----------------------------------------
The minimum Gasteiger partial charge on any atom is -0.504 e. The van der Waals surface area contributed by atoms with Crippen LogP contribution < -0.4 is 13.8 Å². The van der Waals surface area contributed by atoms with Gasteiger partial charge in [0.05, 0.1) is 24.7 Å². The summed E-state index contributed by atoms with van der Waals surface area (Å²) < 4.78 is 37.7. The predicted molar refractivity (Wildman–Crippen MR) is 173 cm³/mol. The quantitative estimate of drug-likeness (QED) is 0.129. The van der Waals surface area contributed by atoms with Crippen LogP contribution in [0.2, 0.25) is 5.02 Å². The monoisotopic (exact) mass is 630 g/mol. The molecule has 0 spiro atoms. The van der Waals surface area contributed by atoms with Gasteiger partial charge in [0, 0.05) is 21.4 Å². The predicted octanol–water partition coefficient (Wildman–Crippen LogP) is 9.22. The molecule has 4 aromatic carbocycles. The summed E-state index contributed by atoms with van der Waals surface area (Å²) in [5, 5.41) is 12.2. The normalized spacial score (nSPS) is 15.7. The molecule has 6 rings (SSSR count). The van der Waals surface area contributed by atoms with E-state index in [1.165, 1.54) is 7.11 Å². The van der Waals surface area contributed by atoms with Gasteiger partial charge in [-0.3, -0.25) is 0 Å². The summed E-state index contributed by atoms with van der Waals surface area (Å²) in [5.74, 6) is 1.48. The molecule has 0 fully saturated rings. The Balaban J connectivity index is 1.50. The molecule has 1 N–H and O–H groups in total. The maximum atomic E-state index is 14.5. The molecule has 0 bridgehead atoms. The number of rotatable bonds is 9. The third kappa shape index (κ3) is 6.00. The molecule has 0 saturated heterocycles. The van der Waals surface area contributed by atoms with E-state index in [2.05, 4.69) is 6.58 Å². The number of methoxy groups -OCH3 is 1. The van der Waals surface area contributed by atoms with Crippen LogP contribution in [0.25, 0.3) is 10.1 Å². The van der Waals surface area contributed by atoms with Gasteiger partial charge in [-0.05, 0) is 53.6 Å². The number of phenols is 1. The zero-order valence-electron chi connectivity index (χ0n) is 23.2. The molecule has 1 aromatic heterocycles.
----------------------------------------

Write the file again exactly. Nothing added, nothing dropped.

The minimum Gasteiger partial charge on any atom is -0.504 e. The van der Waals surface area contributed by atoms with Crippen LogP contribution < -0.4 is 13.8 Å². The van der Waals surface area contributed by atoms with Gasteiger partial charge in [0.05, 0.1) is 24.7 Å². The summed E-state index contributed by atoms with van der Waals surface area (Å²) < 4.78 is 37.7. The predicted molar refractivity (Wildman–Crippen MR) is 173 cm³/mol. The quantitative estimate of drug-likeness (QED) is 0.129. The van der Waals surface area contributed by atoms with Crippen LogP contribution in [0.2, 0.25) is 5.02 Å². The monoisotopic (exact) mass is 630 g/mol. The molecule has 0 spiro atoms. The van der Waals surface area contributed by atoms with Gasteiger partial charge in [0, 0.05) is 21.4 Å². The predicted octanol–water partition coefficient (Wildman–Crippen LogP) is 9.22. The molecule has 4 aromatic carbocycles. The summed E-state index contributed by atoms with van der Waals surface area (Å²) in [5, 5.41) is 12.2. The normalized spacial score (nSPS) is 15.7. The molecule has 6 rings (SSSR count). The van der Waals surface area contributed by atoms with E-state index in [1.165, 1.54) is 7.11 Å². The van der Waals surface area contributed by atoms with Gasteiger partial charge in [-0.3, -0.25) is 0 Å². The summed E-state index contributed by atoms with van der Waals surface area (Å²) in [5.74, 6) is 1.48. The molecule has 0 fully saturated rings. The Balaban J connectivity index is 1.50. The molecule has 1 N–H and O–H groups in total. The maximum atomic E-state index is 14.5. The molecule has 0 bridgehead atoms. The number of rotatable bonds is 9. The third kappa shape index (κ3) is 6.00. The molecule has 0 saturated heterocycles. The van der Waals surface area contributed by atoms with E-state index in [2.05, 4.69) is 6.58 Å². The number of methoxy groups -OCH3 is 1. The van der Waals surface area contributed by atoms with Crippen LogP contribution in [0.25, 0.3) is 10.1 Å². The van der Waals surface area contributed by atoms with Gasteiger partial charge in [-0.05, 0) is 53.6 Å². The number of phenols is 1. The zero-order valence-electron chi connectivity index (χ0n) is 23.2. The molecule has 1 aromatic heterocycles.